Second, Philippine-U.S. relations in the Duterte era may not be as robust as during the Aquino presidency, but the diplomatic, economic, and military presence of the United States in the Philippines’ strategic environment will continue to be extensive. During the past six years, Aquino and President Barack Obama worked toward developing a closer bilateral relationship, driven in no small measure by SCS disputes: the maritime issue left behind for Duterte and Obama’s successors, the execution of high-profile engagements such as the Enhanced Defense Cooperation Agreement (EDCA), the Southeast Asia Maritime Security Initiative (MSI) that awarded nearly 85 percent ($42 million) of this year’s funding to the Philippines, and U.S. assistance for the Philippines’ military modernization and capacity-building. Duterte’s cooler reception to America and the possibility of joint development with the Chinese might create a more challenging environment for the execution of Aquino’s policy legacies such as EDCA and the MSI.

Third, a Philippine balancing stance raises the question of whether Duterte will create a strategic linkage between Philippine-U.S. and Philippine-China relations, or if these two bilateral relationships will be developed as independent policy trajectories. There is need to calculate the risks and gains derived from each of these options. In the final analysis, should the Philippines indeed pursue an equi-balancing strategy, it must be able to assume that doing so will not only successfully manage their post-Hague position in the SCS, it should also be the optimal approach toward the promotion and protection of its national core interests.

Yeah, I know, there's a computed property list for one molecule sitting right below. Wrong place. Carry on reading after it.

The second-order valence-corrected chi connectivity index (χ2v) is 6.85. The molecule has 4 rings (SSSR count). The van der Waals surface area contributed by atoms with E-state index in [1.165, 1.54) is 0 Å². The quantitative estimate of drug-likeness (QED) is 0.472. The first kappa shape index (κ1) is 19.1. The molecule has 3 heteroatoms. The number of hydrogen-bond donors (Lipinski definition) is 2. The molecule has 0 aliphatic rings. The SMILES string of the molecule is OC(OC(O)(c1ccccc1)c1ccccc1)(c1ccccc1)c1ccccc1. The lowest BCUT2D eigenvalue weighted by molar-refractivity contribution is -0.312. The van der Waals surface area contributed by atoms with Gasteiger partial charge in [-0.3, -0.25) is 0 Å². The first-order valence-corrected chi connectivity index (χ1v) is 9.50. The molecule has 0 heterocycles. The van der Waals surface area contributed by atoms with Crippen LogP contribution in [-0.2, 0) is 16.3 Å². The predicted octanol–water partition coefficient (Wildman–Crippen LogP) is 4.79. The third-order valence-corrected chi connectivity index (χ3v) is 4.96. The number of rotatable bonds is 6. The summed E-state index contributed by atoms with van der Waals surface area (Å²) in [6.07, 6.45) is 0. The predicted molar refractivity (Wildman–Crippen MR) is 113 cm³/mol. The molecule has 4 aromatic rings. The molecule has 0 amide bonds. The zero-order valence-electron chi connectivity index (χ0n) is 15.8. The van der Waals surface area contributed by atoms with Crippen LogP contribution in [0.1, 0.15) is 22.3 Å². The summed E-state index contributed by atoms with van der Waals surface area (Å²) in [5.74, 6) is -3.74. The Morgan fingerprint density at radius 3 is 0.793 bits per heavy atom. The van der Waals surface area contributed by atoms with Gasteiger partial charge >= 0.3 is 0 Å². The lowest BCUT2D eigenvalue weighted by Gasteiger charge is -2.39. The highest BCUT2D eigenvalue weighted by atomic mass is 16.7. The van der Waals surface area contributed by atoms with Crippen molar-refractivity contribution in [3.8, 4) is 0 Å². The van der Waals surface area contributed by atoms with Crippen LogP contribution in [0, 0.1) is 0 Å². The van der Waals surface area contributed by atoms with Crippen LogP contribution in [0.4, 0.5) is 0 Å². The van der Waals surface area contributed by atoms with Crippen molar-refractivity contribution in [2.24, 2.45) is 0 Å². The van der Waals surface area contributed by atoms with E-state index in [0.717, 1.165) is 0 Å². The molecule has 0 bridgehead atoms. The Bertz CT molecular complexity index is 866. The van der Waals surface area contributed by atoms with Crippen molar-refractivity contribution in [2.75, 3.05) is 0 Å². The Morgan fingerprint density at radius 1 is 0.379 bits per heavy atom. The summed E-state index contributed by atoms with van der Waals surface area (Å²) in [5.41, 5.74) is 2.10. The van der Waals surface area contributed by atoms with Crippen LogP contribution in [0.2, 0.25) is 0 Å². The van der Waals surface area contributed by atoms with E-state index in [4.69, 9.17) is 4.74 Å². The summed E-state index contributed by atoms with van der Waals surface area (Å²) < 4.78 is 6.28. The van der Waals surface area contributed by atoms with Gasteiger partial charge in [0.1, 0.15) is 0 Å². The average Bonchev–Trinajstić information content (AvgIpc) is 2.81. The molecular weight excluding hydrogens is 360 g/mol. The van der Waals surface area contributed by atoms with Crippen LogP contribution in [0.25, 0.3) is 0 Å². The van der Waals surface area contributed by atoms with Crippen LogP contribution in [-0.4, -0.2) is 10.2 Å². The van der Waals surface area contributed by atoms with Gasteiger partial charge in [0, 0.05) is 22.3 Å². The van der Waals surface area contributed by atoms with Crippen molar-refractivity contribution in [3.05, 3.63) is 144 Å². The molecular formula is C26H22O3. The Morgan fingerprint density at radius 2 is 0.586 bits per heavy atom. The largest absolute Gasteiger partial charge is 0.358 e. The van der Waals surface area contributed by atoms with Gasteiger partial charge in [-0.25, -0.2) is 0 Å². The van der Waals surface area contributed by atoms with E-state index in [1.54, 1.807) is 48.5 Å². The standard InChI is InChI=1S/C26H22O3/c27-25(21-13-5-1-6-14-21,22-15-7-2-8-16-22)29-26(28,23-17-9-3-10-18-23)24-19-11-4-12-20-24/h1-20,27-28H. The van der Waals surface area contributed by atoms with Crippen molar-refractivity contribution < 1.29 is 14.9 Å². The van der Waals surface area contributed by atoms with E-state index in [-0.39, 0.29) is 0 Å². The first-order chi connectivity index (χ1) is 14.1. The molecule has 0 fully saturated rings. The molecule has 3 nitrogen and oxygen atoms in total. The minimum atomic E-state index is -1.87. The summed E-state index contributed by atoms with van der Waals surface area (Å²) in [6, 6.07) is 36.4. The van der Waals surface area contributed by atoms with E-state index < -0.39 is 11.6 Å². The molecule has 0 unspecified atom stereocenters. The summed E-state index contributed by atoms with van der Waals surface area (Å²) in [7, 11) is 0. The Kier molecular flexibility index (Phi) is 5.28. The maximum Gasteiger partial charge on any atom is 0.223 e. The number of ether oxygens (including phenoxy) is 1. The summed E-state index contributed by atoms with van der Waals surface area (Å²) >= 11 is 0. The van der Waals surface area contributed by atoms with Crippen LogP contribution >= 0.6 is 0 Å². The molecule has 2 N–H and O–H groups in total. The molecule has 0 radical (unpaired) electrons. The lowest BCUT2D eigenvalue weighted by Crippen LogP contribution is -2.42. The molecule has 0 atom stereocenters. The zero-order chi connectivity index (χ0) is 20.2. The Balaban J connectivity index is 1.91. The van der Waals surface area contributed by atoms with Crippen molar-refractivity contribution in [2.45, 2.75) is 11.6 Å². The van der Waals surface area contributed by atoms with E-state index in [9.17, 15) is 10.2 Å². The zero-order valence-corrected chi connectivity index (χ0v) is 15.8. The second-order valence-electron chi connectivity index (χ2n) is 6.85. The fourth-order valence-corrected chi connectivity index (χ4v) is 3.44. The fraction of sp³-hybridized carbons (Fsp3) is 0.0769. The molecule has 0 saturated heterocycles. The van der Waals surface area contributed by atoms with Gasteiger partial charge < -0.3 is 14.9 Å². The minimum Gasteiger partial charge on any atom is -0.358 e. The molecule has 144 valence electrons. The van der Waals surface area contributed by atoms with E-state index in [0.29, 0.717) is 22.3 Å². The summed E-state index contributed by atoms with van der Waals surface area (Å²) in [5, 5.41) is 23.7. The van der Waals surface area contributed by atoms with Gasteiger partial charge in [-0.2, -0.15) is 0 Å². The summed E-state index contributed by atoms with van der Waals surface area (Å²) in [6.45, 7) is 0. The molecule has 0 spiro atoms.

The Tribunal win can also mean a win for ASEAN with the Philippines simultaneous playing out three roles as leader, broker, and representative of bloc. As the incoming ASEAN Chair in 2017 – the 50 year anniversary of the organization – the Philippines, a founding member, will be well-positioned to lead in advancing the group’s talks with China to establish a binding Code of Conduct for the South China Sea. The SCS disputes have greatly tested the unity of ASEAN, so with its legal victory over China, the Philippine Chair will find it necessary to broker between ASEAN member states who are not party to SCS disputes and those who are claimants in order to press for ASEAN unity. Finally, not unlike previous ASEAN Chairs, the Philippines can continue to represent ASEAN’s interests vis-à-vis relations with its partners and other international organizations. Leveraging its Hague victory to work for ASEAN can only support the latter’s centrality in Asia’s regional security architecture, enhance regional stability, and uphold the tenets of international order.

By taking China to court and subsequently winning the case, the Philippines created a rare strategic opportunity to defend its national core interests against an emerging power within the rubric of international law. In the process, it gained ‘legal high ground’ in the eyes of the international community. The challenge now for President Duterte is to translate this legal upper hand into ‘strategic high ground’: owning the victory means casting a broad strategic net to institutionalize the Philippines’ gains in all aspects of its national security agenda.

Dr. Virginia B. Watson is a professor at the Daniel K. Inouye Asia Pacific Center for Security Studies. She can be reached at watsonv@apcss.org.